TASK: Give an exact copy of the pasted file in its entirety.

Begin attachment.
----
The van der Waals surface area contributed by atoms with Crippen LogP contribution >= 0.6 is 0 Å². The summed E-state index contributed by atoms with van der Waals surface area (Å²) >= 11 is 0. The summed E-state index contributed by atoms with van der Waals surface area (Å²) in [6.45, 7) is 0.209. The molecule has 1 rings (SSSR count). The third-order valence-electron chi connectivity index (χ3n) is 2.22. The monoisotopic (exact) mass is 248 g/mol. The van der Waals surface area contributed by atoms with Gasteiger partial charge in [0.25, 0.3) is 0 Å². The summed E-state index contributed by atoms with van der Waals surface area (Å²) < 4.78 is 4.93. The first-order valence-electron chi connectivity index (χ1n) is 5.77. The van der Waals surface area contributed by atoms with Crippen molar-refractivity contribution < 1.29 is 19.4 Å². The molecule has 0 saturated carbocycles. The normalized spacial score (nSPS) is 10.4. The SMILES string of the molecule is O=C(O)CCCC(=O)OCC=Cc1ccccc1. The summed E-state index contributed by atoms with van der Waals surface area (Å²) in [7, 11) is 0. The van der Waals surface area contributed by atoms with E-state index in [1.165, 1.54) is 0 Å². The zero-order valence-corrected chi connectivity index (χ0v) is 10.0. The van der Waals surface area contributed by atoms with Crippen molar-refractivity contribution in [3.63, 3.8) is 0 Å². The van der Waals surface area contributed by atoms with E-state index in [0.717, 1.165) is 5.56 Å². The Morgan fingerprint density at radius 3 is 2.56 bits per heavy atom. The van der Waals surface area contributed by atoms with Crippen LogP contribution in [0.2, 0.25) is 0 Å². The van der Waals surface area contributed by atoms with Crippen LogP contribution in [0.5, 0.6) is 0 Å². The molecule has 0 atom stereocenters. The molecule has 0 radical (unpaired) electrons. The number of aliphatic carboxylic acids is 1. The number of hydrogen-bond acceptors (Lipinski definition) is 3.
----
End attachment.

The van der Waals surface area contributed by atoms with Crippen LogP contribution >= 0.6 is 0 Å². The summed E-state index contributed by atoms with van der Waals surface area (Å²) >= 11 is 0. The summed E-state index contributed by atoms with van der Waals surface area (Å²) in [6.45, 7) is 0.209. The molecule has 1 rings (SSSR count). The third-order valence-electron chi connectivity index (χ3n) is 2.22. The monoisotopic (exact) mass is 248 g/mol. The van der Waals surface area contributed by atoms with Gasteiger partial charge in [0.25, 0.3) is 0 Å². The summed E-state index contributed by atoms with van der Waals surface area (Å²) < 4.78 is 4.93. The first-order valence-electron chi connectivity index (χ1n) is 5.77. The van der Waals surface area contributed by atoms with Crippen molar-refractivity contribution < 1.29 is 19.4 Å². The molecule has 0 saturated carbocycles. The normalized spacial score (nSPS) is 10.4. The SMILES string of the molecule is O=C(O)CCCC(=O)OCC=Cc1ccccc1. The summed E-state index contributed by atoms with van der Waals surface area (Å²) in [7, 11) is 0. The van der Waals surface area contributed by atoms with E-state index in [1.165, 1.54) is 0 Å². The zero-order valence-corrected chi connectivity index (χ0v) is 10.0. The van der Waals surface area contributed by atoms with Crippen molar-refractivity contribution in [3.63, 3.8) is 0 Å². The van der Waals surface area contributed by atoms with E-state index in [0.717, 1.165) is 5.56 Å². The Morgan fingerprint density at radius 3 is 2.56 bits per heavy atom. The van der Waals surface area contributed by atoms with Crippen LogP contribution in [0.2, 0.25) is 0 Å². The van der Waals surface area contributed by atoms with Crippen LogP contribution in [0.5, 0.6) is 0 Å². The molecule has 0 atom stereocenters. The molecule has 0 radical (unpaired) electrons. The number of aliphatic carboxylic acids is 1. The number of hydrogen-bond acceptors (Lipinski definition) is 3.